God Dies by the Nile and Other Novels and The Hidden Face of Eve by Nawal El Saadawi

Author:  Nawal El Saadawi

The cover to God Dies by the Nile and Other Novels by Nawal El Saadawi The cover to and The Hidden Face of Eve by Nawal El Saadawi
God Dies by the Nile and Other Novels
. London. Zed Books. 2016. 494 pages.

The Hidden Face of Eve. London. Zed Books. 2015. 368 pages.

In a 2012 interview, now eighty-four-year-old Nawal El Saadawi confessed that “I’m proud of myself. Not because I did fantastic things, but because I never changed. People usually compromise. I’m proud because I didn’t compromise.” Her insistence on sharing her view of the truth on the condition of women, religion, and politics is the key to the continued interest in her works. She doesn’t compromise because in many ways the condition of women in the Middle East has not changed much and because there is an ethos that, she believes, demands interrogation.

Zed Books of London has recently reissued God Dies by the Nile and Other Novels and The Hidden Face of Eve. Speculation on why these particular works were selected given El Saadawi’s large canon leads to the idea that in some ways, all her themes and concerns are found in the four newly issued works. Many of her themes (both fictional and nonfictional) center on a debate about justice. In her polemics, justice cannot not exist without equality—equality for the poor, women, and among social classes. 

Having survived several repressive regimes as well as the so-called Arab Spring, El Saadawi firmly situates herself as a writer for social justice. She insists that it is her job, as a writer, to expose the truth about cultural patrimony and religious fundamentalism. The Hidden Face of Eve (first published in Arabic in 1977 and in English in 1980) is perhaps El Saadawi’s most well-known work apart from the novel Woman at Point Zero (1983). It became an instant sensation and continues to draw readers because it addresses the psychological and sexual problems of women and men she encountered during her medical practice largely in rural Egypt. It is believed to represent a microcosm of women throughout the Arab world. Unfortunately, readers tend to be trapped by the cultural practice of female genital cutting above all other issues presented in the work.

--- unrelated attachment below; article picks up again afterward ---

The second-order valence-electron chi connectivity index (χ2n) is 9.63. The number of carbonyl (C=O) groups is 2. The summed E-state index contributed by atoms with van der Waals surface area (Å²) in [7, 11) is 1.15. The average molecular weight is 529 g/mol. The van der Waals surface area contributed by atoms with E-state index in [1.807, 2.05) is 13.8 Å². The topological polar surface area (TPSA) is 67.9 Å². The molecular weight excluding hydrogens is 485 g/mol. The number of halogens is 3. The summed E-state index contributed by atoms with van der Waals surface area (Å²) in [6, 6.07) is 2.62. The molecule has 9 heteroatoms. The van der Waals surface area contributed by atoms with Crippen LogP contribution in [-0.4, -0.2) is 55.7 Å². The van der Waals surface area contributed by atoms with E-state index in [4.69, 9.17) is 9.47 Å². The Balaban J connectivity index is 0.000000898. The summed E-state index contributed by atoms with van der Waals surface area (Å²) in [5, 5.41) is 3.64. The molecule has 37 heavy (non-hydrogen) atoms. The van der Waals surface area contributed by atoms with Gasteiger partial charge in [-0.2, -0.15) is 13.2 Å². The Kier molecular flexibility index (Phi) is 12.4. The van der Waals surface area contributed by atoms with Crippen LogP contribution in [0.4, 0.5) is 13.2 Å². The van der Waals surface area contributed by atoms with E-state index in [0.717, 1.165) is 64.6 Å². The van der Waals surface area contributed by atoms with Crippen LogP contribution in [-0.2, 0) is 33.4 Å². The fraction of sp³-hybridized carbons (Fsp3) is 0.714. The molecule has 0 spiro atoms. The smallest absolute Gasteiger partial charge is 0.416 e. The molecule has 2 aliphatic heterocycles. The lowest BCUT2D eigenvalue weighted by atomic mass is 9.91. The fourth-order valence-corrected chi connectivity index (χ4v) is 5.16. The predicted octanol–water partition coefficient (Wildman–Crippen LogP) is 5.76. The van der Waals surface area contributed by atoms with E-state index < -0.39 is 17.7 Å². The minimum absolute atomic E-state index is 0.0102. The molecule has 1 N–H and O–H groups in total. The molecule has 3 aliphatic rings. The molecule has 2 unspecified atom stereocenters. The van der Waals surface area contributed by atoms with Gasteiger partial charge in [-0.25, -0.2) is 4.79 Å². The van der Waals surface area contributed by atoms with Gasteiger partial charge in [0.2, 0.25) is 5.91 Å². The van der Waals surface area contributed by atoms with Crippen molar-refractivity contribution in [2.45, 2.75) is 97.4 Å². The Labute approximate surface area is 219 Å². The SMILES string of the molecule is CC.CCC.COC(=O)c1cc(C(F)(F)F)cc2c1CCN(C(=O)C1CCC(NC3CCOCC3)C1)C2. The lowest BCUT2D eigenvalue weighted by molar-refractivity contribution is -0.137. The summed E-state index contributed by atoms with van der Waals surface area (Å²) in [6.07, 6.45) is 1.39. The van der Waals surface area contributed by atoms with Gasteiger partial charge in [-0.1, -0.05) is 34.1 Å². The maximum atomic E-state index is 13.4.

God Dies by the Nile (1974; Eng. 1985) is set in a small village on the banks of the Nile and explores the corruption of government officials who victimize the inhabitants of the small village. By turns, women are most easily marked as the target of such corruption and suffer immensely. That women suffer in her works is a given, but an examination of the nature of the suffering is what is placed in the foreground.  

Searching (Eng. 1991) features an illicit affair between a young professional woman and her writer lover who, as the story opens, has abandoned her. The poignancy of betrayal is explored in this work, and both the reader and the central character come to learn that “things may seem to happen without reason, but sooner or later a reason becomes apparent.” 

The Circling Song (Eng. 1986) is the first-person, dreamlike account of a story touted to be true. A young girl is sexually abused by a male relative and becomes pregnant. What befalls her next is said to be a fate of village children all across Egypt, and what strikes readers as starkly morose is the avenger of the family’s honor. 

El Saadawi never strays in her writing from the insistence that dichotomies merge. Critics tend to offer sociological responses to her works as opposed to literary ones. That is, the problems and issues she portrays are lifted to the level of sociology for any number of reasons. Yet exploration of her craft, her art in fiction writing, suffers principally because her works (though published in English and made more accessible) are not formulaically Western in outlook. 

El Saadawi’s dreamlike accounts, square-bodied men, disdain for ministries, and penchant for combining fiction with fact, the urban with the rural, science with art, and the rational with the nonrational, among other disparate combinations, are her hallmarks. Her works are born in Arabic and necessarily bear something of the cultural impulses and cosmology inherent in the language. The recent reissuing of her novels provides the perfect opportunity to merge the seemingly disparate forces in her art.

Adele Newson-Horst
Morgan State University


Get the book on Amazon or add it to your Goodreads reading list


More Reviews